By JASON BOOTH

Staff Reporter

Crime may be down, but that fact seems to have escaped the notice of the public at large, which is spending record sums on security products and services.

The private security industry has exploded in recent years, generating some $100 billion in annual revenues nationwide, up from $20 billion in 1980. In addition to spending more than ever on security guards, alarm systems and closed-circuit TVs, Angelenos are increasingly fleeing to the perceived sanctuary of gated communities.

"If we were living in a rational world, we would modify our behaviors to reflect the lower crime numbers," said USC sociology professor Barry Glassner. "But this is not a rational world."

Many experts blame the media most especially local TV news for the exaggerated level of security consciousness.

"Los Angeles tends to be relatively safe for most people, but the nightly news takes what are relatively unusual events and strings them together, making Los Angeles look like downtown Beirut," said James Grayson, a former law enforcement officer who is a consultant to UCLA's Southern California Injury Prevention Center.

Sometimes adding to the negative perception are security companies that employ fear-inducing ads. Among the more notable campaigns is an ad for Brinks home alarms that shows a young mother under threat from an intruder and an ad for "The Club" that shows a thief using a baseball bat to break into a car.

"There are way too many organizations that are promoting the fear of crime," said Glassner. "As a result, the fear of crime has not declined as much as the level of crime."

Security-industry executives maintain that while serious crime is down overall, the types of crimes that most affect businesses remain high. Indeed, workplace violence currently tops the list of security concerns, according to a recent survey conducted by the industry trade group American Society for Industrial Security.

While keeping employees and customers safe seems to be the primary reason that companies buy security products and services, another is psychological.

Such is the case at Megatoys, which is based near Skid Row east of downtown. "The perception is that downtown has a crime problem, so we need to give employees and customers a sense of security no matter what the statistics say," said Charles Woo, Megatoys' chief executive.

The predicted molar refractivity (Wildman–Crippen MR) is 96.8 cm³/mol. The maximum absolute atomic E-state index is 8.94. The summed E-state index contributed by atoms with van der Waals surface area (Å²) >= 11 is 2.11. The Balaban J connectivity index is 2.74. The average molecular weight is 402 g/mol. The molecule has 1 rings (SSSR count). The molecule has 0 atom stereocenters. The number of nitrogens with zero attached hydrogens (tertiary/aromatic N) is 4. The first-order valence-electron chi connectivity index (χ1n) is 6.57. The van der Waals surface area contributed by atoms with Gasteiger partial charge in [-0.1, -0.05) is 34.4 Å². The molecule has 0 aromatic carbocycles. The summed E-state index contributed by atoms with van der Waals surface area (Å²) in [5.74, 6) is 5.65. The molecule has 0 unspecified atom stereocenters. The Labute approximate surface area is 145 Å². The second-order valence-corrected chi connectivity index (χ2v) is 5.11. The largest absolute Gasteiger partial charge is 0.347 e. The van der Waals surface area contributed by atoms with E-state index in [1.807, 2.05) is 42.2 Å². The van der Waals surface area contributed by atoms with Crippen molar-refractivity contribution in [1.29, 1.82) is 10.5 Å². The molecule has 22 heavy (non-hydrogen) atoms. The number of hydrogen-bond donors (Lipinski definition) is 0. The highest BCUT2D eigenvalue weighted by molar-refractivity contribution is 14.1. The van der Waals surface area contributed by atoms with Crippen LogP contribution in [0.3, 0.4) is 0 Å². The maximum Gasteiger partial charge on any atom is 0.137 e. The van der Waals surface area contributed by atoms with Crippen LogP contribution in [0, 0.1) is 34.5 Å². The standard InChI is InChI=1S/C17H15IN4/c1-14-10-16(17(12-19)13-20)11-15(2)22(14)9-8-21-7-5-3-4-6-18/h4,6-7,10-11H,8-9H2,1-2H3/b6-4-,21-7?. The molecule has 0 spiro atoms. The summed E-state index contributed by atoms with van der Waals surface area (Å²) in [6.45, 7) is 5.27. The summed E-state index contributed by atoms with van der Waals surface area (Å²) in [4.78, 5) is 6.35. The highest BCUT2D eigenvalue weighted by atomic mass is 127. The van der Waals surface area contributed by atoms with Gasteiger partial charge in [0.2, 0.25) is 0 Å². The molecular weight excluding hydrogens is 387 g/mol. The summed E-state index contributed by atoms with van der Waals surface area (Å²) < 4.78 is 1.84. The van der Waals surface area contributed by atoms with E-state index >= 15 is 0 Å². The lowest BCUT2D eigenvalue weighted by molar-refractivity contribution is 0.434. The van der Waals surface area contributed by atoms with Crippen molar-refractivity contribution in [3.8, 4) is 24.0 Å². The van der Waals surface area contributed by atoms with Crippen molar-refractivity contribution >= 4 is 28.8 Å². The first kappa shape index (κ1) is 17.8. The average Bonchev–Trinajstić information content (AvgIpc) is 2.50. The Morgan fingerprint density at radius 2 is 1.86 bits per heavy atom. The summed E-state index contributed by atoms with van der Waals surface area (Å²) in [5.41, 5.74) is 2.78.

Another example of Angelenos' perceived need for security: gated communities.

More than 60 percent of the new housing projects that are currently being marketed in the Los Angeles area are gated, according to the Meyers Group, a housing research firm. Being inside a gated community can add anywhere from 5 percent to 10 percent to a property's value.

Real estate experts say two factors contribute to the growing popularity of these enclaves a latent fear of crime fueled by the media's fascination with murder and mayhem, and old-fashioned snobbery.

Ironically, the suburban areas where most of these gated communities are being built already have low crime rates, and any serious burglar would have little difficulty getting past the security posts, which are typically manned by workers making less than $10 an hour to monitor incoming traffic.

Nowhere is the gated-community phenomenon more evident than in Calabasas, where no fewer than eight gated enclaves exist.

Brian Nairin moved to one in 1996. As owner of Pasadena bail bond company Associated Bond and Insurance Agency, Nairin has a better sense of the current crime situation than most L.A. residents. And while he doubts that crime is down as much as the statistics indicate, his decision to move into the area was based more on a desire to put his children into the local schools than to escape the threat of crime.

But after three years, he says that given a choice between gated and non-gated, he'd probably prefer to stay where he is.

"The gate creates a natural enclosure for the kids. When they ride their bikes, their limits are set by the gate," said Nairin. "And when I'm out of town, it is nice to know that my family is safe."

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